Referring to Berkshire Gas. Co.’s moratorium on accepting new customers until NED was built to augment its supply, Rosenberg added, “For many months now, I’ve been pressing Berkshire Gas to articulate what their ‘Plan B’ would be … I now urgently call on Berkshire Gas to implement industry-standard practices to lift the moratorium which constrains economic development in the region. Those alternatives include increasing use and storage of liquid natural gas, compressed natural gas, or propane, as well as reducing existing leaks, in order to lift the moratorium immediately.”

A spokesman for Berkshire Gas, whose parent company is also an investor in NED, told The Recorder on Wednesday that it plans to continue its moratorium.

Kinder Morgan’s statement also blamed the failure by New England states to establish regulatory procedures to allow electric utilities to commit to investing heavily in pipelines for additional gas supplies . It also faulted “current market conditions and counter-party financial instability” to assure the pipeline’s future.

“Given these market conditions, continuing to develop the project is not an acceptable use of shareholder funds,” it said.

When it comes to the formal application to the Federal Energy Regulatory Commission for NED, Crawford said, “The company is trying to determine how best to proceed with the FERC process.”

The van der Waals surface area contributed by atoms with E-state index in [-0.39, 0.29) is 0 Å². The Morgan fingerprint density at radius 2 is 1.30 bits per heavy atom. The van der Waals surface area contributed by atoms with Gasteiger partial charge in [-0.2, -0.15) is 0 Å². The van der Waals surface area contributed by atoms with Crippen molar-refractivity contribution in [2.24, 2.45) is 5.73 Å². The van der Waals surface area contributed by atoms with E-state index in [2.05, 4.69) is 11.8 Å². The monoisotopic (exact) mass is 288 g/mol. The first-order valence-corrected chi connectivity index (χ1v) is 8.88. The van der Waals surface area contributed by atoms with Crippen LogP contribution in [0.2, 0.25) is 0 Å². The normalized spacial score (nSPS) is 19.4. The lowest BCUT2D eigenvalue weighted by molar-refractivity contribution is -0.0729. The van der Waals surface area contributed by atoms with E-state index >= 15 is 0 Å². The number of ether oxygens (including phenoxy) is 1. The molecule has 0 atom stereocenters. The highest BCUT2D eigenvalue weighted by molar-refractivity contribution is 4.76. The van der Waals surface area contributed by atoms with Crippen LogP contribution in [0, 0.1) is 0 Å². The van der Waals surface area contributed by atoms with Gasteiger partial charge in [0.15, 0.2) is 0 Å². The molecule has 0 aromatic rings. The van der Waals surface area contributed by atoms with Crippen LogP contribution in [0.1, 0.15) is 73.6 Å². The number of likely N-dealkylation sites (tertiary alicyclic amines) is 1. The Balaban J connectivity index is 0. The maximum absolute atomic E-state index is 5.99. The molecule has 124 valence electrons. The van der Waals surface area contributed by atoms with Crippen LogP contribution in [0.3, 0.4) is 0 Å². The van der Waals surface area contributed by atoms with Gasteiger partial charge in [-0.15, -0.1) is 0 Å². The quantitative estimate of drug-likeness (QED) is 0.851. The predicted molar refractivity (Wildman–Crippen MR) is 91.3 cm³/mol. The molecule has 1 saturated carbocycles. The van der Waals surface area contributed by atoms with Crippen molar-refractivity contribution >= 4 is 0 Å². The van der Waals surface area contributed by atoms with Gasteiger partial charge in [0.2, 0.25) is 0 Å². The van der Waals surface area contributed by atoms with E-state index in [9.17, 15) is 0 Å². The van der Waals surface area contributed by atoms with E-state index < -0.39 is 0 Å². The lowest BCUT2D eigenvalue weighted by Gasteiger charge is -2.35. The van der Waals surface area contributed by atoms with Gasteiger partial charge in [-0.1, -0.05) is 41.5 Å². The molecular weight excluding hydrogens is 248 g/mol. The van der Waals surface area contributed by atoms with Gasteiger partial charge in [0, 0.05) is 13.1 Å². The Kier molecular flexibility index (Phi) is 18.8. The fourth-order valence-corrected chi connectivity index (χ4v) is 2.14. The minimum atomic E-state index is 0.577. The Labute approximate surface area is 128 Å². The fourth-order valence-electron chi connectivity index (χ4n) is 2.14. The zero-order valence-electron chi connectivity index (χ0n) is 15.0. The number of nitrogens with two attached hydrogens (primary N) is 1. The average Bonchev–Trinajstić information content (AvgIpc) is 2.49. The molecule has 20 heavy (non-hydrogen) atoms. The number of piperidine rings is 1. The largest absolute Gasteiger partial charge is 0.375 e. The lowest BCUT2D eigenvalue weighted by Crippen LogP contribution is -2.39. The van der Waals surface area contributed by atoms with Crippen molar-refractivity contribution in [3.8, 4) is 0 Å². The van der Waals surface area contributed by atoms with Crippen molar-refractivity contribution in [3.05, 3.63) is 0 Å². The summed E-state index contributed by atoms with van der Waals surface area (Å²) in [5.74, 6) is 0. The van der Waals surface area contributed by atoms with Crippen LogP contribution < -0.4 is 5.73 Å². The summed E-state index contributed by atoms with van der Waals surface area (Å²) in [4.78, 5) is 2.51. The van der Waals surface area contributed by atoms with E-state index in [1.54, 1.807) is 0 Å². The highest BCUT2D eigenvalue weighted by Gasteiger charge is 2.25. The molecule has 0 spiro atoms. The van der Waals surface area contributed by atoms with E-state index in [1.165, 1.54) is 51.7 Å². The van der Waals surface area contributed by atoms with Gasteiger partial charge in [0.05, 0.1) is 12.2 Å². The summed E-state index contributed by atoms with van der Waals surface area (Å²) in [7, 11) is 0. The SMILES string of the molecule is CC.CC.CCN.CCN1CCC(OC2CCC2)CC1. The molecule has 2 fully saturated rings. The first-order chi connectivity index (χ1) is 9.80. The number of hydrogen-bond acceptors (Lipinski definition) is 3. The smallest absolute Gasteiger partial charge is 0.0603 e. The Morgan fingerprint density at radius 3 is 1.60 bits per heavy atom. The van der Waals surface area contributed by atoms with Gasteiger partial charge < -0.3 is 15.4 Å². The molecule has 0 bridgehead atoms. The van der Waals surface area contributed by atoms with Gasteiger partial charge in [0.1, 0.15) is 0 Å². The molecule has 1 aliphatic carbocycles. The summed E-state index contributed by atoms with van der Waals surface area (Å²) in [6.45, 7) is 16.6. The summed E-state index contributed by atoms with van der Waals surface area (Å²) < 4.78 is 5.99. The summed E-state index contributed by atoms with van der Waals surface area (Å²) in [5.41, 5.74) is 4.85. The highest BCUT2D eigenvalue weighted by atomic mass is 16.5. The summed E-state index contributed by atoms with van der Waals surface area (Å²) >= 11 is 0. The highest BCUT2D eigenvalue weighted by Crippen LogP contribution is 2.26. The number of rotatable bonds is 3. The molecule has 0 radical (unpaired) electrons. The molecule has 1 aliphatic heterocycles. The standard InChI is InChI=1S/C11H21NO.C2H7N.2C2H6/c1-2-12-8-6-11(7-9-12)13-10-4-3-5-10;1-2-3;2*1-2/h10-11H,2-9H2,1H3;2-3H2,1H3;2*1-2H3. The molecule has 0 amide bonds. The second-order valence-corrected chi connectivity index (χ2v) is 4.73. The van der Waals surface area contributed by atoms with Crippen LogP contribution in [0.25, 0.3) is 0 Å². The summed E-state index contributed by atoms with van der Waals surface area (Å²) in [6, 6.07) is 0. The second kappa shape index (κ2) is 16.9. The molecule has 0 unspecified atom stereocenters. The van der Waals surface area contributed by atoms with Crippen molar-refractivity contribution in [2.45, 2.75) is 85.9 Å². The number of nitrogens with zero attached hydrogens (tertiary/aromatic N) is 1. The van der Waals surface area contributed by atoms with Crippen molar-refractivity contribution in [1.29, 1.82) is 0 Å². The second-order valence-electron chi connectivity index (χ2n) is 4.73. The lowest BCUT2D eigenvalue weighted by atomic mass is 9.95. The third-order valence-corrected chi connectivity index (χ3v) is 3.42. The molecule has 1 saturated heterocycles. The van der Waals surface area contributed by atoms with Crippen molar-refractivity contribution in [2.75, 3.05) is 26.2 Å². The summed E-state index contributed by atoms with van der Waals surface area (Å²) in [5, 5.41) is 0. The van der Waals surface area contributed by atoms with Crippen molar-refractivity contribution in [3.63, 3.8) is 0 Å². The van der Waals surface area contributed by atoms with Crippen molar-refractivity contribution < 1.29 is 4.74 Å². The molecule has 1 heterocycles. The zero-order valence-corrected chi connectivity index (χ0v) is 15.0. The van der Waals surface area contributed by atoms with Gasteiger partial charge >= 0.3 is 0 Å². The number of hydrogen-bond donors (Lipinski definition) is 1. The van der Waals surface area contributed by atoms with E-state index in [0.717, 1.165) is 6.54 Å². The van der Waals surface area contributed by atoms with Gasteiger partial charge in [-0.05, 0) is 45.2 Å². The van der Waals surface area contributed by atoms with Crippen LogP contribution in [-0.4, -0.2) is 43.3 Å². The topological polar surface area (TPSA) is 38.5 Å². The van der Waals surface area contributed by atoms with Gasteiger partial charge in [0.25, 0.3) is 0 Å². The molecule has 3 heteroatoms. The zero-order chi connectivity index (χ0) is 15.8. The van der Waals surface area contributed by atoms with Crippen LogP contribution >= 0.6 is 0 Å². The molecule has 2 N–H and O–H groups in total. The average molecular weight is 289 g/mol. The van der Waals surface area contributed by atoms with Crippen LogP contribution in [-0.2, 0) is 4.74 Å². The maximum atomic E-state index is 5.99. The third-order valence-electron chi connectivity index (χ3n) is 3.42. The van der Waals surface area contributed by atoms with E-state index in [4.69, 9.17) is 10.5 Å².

Supporters of the pipeline, who sometimes showed up at hearings dominated by opposition voices, included some members of the construction trades who argued the project meant local jobs.

Another legislative opponent of the project, state Rep. Paul Mark, D-Peru, said, “The decision by Kinder Morgan to suspend work on the pipeline is a testament to the strength and determination of the people of Berkshire and Franklin counties. When Western Massachusetts stands up for something we believe in and works together towards a common goal, even against incredible odds, victories like this are always possible.”

Work continues

Kathryn Eiseman, director of Massachusetts PipeLine Awareness Network and president of PipeLine Awareness Network for the Northeast, Inc. said “We’ve heard rumblings over the past couple of months that things were amiss – including layoffs and the lack of surveying activities. Nobody quite believed it for a while, and we should always remain vigilant. Even if NED is gone, they’re always looking for ways to come back and build market share. The work continues.”